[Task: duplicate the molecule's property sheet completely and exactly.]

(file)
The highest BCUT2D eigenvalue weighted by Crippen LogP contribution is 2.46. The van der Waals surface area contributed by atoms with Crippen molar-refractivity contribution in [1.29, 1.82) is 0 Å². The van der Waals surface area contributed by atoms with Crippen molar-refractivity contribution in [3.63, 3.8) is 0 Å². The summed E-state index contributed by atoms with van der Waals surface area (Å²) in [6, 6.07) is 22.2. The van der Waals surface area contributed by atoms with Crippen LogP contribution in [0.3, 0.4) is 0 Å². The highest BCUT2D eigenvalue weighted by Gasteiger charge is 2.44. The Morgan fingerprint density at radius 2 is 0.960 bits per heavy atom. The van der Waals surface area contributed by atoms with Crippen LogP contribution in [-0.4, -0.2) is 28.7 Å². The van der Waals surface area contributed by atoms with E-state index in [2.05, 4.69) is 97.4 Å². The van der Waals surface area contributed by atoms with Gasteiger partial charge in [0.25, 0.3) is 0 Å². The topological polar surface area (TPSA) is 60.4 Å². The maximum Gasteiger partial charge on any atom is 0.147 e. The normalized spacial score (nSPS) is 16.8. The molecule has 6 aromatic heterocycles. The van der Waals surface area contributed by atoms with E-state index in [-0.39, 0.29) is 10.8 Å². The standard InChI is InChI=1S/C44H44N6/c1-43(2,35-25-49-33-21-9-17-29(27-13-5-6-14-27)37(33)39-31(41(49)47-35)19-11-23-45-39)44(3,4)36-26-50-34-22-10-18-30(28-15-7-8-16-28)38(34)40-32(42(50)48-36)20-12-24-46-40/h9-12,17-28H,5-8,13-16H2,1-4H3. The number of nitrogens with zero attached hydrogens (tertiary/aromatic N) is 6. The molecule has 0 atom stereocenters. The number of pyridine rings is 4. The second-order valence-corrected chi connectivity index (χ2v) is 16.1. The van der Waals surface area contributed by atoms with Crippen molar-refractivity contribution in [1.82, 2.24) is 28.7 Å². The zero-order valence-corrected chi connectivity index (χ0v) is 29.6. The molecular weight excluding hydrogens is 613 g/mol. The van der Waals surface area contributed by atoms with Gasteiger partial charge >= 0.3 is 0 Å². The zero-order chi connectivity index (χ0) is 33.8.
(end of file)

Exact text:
The highest BCUT2D eigenvalue weighted by Crippen LogP contribution is 2.46. The van der Waals surface area contributed by atoms with Crippen molar-refractivity contribution in [1.29, 1.82) is 0 Å². The van der Waals surface area contributed by atoms with Crippen molar-refractivity contribution in [3.63, 3.8) is 0 Å². The summed E-state index contributed by atoms with van der Waals surface area (Å²) in [6, 6.07) is 22.2. The van der Waals surface area contributed by atoms with Crippen LogP contribution in [0.3, 0.4) is 0 Å². The highest BCUT2D eigenvalue weighted by Gasteiger charge is 2.44. The Morgan fingerprint density at radius 2 is 0.960 bits per heavy atom. The van der Waals surface area contributed by atoms with Crippen LogP contribution in [-0.4, -0.2) is 28.7 Å². The van der Waals surface area contributed by atoms with E-state index in [2.05, 4.69) is 97.4 Å². The van der Waals surface area contributed by atoms with Gasteiger partial charge in [0.25, 0.3) is 0 Å². The topological polar surface area (TPSA) is 60.4 Å². The maximum Gasteiger partial charge on any atom is 0.147 e. The normalized spacial score (nSPS) is 16.8. The molecule has 6 aromatic heterocycles. The van der Waals surface area contributed by atoms with E-state index in [-0.39, 0.29) is 10.8 Å². The standard InChI is InChI=1S/C44H44N6/c1-43(2,35-25-49-33-21-9-17-29(27-13-5-6-14-27)37(33)39-31(41(49)47-35)19-11-23-45-39)44(3,4)36-26-50-34-22-10-18-30(28-15-7-8-16-28)38(34)40-32(42(50)48-36)20-12-24-46-40/h9-12,17-28H,5-8,13-16H2,1-4H3. The number of nitrogens with zero attached hydrogens (tertiary/aromatic N) is 6. The molecule has 0 atom stereocenters. The number of pyridine rings is 4. The second-order valence-corrected chi connectivity index (χ2v) is 16.1. The van der Waals surface area contributed by atoms with Crippen molar-refractivity contribution in [1.82, 2.24) is 28.7 Å². The zero-order valence-corrected chi connectivity index (χ0v) is 29.6. The molecular weight excluding hydrogens is 613 g/mol. The van der Waals surface area contributed by atoms with Gasteiger partial charge >= 0.3 is 0 Å². The zero-order chi connectivity index (χ0) is 33.8.